That's not to say the post-apocalypse primitives exploring the wonders of the ancients thing can't be well handled, but sometimes making everyone pretend they don't know what a vending machine or pay phone is after they've guessed from your description is a little tedious.

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  4. It would go against the "realist" nature of the game, but it would be fun to experiment with a TMP campaign that's actually the very early stages of the Europa that Dorian Hawkmoon lives in.

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  5. I loved TMP, and had a blast one summer running it for my friends. I had a big road atlas, and used the tables and such to determine what cities and locations warheads had fallen on (carefully matching the map scale with listed diameters and danger zones according to the type of warhead), and used a highlighter to annotate the map with big yellow circles. It was a blast dreaming up consequences, from there.

    The players were Recon (I always wanted to do a follow-up with MARS, but never got around to it).

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  6. Lots of fun has been had with TMP.

    * Nice to read Nicolas' love for it.

    * Early Tragic Millennium does sound interesting, and do-able, with more Gamma World thrown in. :)

    * I see a lot of TMP (+ GW) in Iron Kingdoms.

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  7. @ Bigfella

    I always hated that too. But there can be some fun in roleplaying not knowing about a thing when you as a player do know about it.

    But instead, what if you reserved that sort of silliness for the objects which the players wouldn't know about? Like futuristic objects invented after the present day but before the apocalypse?

    I always come up with different-shaped weapons and gadgets and such. Of course they will know what a vending machine is. It's the dangerous stuff that's fun though ;)

    In TMP though, it looks like you're frozen just before the point where civilization crashes. Technoloigcal advancement beyond that point seems unlikely if society is just trying to pick up the pieces of what they used to have.

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  8. All my nerd pals who were also WW2 fans loved this game for the military aspect. It was that aspect that kept me very uninterested. When they told me about various games, that just seemed like a lot of driving military vehicles, orders getting shouted, and pot-shots getting taken at wildlife, I was glad I passed on it.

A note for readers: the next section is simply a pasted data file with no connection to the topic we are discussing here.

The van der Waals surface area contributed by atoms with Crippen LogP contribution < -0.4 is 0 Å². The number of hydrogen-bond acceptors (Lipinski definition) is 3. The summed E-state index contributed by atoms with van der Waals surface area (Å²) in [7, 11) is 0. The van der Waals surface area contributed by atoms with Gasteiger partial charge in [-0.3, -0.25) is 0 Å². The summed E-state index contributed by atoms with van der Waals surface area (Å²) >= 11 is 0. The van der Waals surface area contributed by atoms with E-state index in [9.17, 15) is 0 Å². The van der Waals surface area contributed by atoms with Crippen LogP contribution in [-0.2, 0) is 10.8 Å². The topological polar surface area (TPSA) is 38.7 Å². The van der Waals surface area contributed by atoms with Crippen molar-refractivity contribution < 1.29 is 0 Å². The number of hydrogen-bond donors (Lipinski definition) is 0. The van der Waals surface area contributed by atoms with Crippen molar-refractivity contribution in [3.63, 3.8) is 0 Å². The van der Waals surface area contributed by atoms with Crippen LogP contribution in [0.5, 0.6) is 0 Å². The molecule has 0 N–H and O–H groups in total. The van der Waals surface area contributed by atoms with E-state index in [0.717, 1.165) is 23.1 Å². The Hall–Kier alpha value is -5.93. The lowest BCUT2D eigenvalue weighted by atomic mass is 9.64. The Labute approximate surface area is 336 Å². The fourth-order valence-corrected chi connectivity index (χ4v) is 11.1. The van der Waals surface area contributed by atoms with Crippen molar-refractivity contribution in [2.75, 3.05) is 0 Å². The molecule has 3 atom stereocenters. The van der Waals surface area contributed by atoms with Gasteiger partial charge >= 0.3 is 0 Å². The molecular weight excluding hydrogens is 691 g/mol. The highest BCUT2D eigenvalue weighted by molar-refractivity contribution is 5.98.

Not a knock at it mind you, it's just that things military and gun-related had no real interest for me in general, unless the supernatural or superpowers were somehow involved.

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  9. TMP was an interesting sandbox project, but my warm and fuzzy post-apocalypse gaming memories centre around Aftermath, not TMP. Aftermath's system is (although more complex) rather more playable in the long haul than TMP (in my admittedly limited experience), and the base game was specifically designed to give the GM (or group) more control over the precise circumstances of destruction and fallout.

    Aftermath is a game that I might be likely to play again before I die: TMP is most probably not, even with some spanky new edition coming sometime in the undefined future. However, it's entirely possible that I would rip off the conceit from TMP and use it with another set of rules like Aftermath, or more likely something more modern by Greg Porter (CORPS, or EABA, probably the latter).

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  10. All my nerd pals who were also WW2 fans loved this game for the military aspect. It was that aspect that kept me very uninterested. When they told me about various games, that just seemed like a lot of driving military vehicles, orders getting shouted, and pot-shots getting taken at wildlife, I was glad I passed on it.

    Not a knock at it mind you, it's just that things military and gun-related had no real interest for me in general, unless the supernatural or superpowers were somehow involved.


    Historical question for everyone: Is there any crossover to speak of between survivalist/military-fetishist types and roleplayers? I know there's at least one insane white-supremacist roleplaying game (RaHoWa), but I'm wondering whether political fantasists (e.g. far-right anti-gov't survivalist conspiracist types) have ever seen the potential for doing 'exercises' in the form of RPGs.

    If not, whew!